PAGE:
After a Shadow and Other Stories eBook

Timothy Shay Arthur
This eBook from the Gutenberg Project consists of approximately 162 pages of information about After a Shadow and Other Stories.
crave only the briefest of pleasures, and left new and less easily satisfied desires behind.  It will not do, my friend, to grant an easy indulgence to natural appetite and desire, for they ever seek to be our masters.  If we would be men—­self-poised, self-controlling, self-possessing men—­we must let reason govern in all our actions.  We must be wise, prudent, just, and self-denying; and from this rule of conduct will spring order, tranquillity of mind, success, and true enjoyment.  I think, Hoffman, that I am quite as happy a man as you are; far happier, I am sure, at this moment; and yet I have denied myself nearly all theses indulgences through which you have exhausted your means and embarrassed yourself with debt.  Moreover, I have a hundred dollars clear of everything, with which I shall take a long-desired excursion, while you will be compelled, for lack of the very money which has been worse than wasted, to remain a prisoner in the city.  Pray, be counselled to a different course in future.”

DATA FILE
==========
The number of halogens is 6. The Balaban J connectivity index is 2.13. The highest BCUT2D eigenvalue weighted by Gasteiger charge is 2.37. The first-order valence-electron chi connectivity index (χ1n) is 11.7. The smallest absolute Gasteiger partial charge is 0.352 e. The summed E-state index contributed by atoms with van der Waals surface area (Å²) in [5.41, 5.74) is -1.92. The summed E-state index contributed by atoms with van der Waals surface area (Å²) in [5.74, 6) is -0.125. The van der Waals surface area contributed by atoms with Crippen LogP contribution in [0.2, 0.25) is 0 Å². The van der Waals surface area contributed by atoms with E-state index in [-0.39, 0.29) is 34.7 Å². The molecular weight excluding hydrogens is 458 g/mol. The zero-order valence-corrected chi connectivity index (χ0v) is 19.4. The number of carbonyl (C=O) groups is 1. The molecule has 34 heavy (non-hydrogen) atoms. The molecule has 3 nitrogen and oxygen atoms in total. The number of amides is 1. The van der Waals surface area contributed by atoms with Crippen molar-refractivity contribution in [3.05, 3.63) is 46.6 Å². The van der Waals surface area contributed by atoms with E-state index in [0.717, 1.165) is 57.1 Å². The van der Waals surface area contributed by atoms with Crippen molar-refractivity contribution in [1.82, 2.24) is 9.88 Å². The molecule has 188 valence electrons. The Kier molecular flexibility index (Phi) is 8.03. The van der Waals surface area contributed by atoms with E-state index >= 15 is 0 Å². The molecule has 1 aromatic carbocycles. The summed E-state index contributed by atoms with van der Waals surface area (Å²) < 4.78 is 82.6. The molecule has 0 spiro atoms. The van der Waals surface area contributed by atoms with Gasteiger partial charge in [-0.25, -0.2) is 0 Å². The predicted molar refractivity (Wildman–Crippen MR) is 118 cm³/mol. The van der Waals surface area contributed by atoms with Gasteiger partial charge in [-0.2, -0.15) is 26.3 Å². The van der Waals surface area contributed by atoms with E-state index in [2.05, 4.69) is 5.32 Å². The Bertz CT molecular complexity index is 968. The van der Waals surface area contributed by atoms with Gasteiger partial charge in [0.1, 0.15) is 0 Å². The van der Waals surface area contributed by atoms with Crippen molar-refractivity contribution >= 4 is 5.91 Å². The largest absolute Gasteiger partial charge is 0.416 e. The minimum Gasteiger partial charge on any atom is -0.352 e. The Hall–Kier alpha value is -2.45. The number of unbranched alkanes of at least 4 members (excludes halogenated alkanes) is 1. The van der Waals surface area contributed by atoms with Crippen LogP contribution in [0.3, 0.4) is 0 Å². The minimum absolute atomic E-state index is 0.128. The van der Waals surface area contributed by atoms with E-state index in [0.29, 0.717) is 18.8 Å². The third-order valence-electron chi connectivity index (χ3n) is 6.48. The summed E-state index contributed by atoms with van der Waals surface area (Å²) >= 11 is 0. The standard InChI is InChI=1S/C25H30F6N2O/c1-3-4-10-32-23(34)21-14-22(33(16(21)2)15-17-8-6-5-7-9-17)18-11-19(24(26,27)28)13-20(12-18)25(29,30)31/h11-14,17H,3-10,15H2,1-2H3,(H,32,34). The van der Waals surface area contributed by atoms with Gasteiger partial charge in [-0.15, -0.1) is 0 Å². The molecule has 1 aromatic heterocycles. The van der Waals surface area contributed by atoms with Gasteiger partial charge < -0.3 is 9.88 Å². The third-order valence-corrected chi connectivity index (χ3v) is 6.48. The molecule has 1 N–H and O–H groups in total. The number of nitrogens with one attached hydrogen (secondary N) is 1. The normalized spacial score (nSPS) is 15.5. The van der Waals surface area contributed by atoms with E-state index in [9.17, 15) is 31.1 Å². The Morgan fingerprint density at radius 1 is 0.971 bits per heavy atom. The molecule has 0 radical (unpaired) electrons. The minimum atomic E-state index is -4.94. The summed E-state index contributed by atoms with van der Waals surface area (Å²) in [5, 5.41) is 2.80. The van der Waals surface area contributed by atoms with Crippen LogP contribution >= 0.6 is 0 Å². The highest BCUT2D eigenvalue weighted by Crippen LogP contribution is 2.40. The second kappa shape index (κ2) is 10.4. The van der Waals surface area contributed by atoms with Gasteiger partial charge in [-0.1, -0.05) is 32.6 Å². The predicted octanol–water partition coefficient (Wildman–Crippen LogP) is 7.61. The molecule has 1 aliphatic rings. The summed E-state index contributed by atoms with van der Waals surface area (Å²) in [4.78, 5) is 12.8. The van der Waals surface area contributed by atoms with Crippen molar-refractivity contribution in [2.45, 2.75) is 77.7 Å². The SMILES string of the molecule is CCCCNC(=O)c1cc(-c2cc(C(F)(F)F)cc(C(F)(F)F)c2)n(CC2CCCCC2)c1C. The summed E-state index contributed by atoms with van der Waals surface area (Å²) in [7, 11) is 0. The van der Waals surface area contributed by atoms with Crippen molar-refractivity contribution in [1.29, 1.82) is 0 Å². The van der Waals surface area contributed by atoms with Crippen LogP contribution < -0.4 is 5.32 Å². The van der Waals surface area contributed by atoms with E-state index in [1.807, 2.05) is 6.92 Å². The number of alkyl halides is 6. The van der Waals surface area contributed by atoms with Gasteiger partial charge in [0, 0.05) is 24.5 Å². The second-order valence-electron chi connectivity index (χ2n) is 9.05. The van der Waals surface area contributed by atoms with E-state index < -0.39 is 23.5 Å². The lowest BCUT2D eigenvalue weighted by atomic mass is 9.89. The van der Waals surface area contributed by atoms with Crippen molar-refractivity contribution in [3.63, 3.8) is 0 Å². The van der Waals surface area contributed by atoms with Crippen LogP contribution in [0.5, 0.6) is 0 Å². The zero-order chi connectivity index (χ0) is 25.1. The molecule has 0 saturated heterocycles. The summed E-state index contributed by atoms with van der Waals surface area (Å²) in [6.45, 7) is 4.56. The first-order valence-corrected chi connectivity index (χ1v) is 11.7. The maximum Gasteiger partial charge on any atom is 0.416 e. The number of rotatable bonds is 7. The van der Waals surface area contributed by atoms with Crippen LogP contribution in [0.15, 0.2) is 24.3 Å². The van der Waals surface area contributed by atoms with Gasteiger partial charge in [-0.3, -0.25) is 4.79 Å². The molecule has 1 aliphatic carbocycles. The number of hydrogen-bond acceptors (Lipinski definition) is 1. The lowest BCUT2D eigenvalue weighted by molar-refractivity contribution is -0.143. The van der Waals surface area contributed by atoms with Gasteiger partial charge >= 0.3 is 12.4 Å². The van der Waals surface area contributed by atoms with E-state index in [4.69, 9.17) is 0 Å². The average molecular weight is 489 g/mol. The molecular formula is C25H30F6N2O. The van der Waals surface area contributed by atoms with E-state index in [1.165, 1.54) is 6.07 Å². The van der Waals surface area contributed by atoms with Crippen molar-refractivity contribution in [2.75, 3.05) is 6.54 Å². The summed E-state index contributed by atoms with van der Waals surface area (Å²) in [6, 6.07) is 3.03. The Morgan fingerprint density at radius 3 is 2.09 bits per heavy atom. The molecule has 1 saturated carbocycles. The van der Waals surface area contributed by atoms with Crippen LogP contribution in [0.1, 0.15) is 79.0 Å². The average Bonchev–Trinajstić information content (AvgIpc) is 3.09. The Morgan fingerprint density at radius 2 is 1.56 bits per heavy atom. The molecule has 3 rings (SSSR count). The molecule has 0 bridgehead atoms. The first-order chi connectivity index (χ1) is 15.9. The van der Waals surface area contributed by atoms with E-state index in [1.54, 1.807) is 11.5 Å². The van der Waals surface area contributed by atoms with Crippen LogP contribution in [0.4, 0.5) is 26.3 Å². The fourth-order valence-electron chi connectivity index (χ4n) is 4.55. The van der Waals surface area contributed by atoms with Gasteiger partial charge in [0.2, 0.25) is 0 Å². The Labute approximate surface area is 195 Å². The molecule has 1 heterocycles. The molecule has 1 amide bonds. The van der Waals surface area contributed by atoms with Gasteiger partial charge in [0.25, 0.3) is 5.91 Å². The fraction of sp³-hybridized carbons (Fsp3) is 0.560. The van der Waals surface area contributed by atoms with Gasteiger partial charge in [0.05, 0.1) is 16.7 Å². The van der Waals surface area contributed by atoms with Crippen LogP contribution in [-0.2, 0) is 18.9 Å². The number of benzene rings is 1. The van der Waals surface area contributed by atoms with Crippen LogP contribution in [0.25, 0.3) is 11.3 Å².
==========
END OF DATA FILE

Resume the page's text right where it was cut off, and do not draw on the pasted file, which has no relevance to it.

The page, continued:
“I would be knave or fool to need further incentive,” said Hoffman, with much bitterness.  “At the rate I am going on, debt, humiliation, and disgrace are before me.  I may live up to my income without actually wronging others—­but not beyond it.  As things are now going, I am two hundred dollars worse off at the end of each year when than I began, and, worse still, weaker as to moral purpose, while the animal and sensual natures, from constant indulgence, have grown stronger.  I must break this thraldom now; for, a year hence, it may be too late!  Thank, you, my friend, for your plain talk.  Thank you for teaching me anew the multiplication table, I shall, assuredly, not forget it again.”


What can I do?

He was a poor cripple—­with fingers twisted out of all useful shape, and lower limbs paralyzed so that he had to drag them after him wearily when he moved through the short distances that limited his sphere of locomotion—­a poor, unhappy, murmuring, and, at times, ill-natured cripple, eating the bread which a mother’s hard labor procured for him.  For hours every fair day, during spring, summer, and autumn, he might be seen in front of the little house where he lived leaning upon the gate, or sitting on an old bench looking with a sober face at the romping village children, or dreamily regarding the passengers who moved with such strong limbs up and down the street.  How often, bitter envy stung the poor cripple’s heart!  How often, as the thoughtless village children taunted him cruelly with his misfortune, would he fling harsh maledictions after them.  Many pitied the poor cripple; many looked upon him with feelings of disgust and repulsion; but few, if any, sought to do him good.

Not far from where the cripple lived was a man who had been bedridden for years, and who was likely to remain so to the end of his days.  He was supported by the patient industry of a wife.

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After a Shadow and Other Stories from Project Gutenberg. Public domain.
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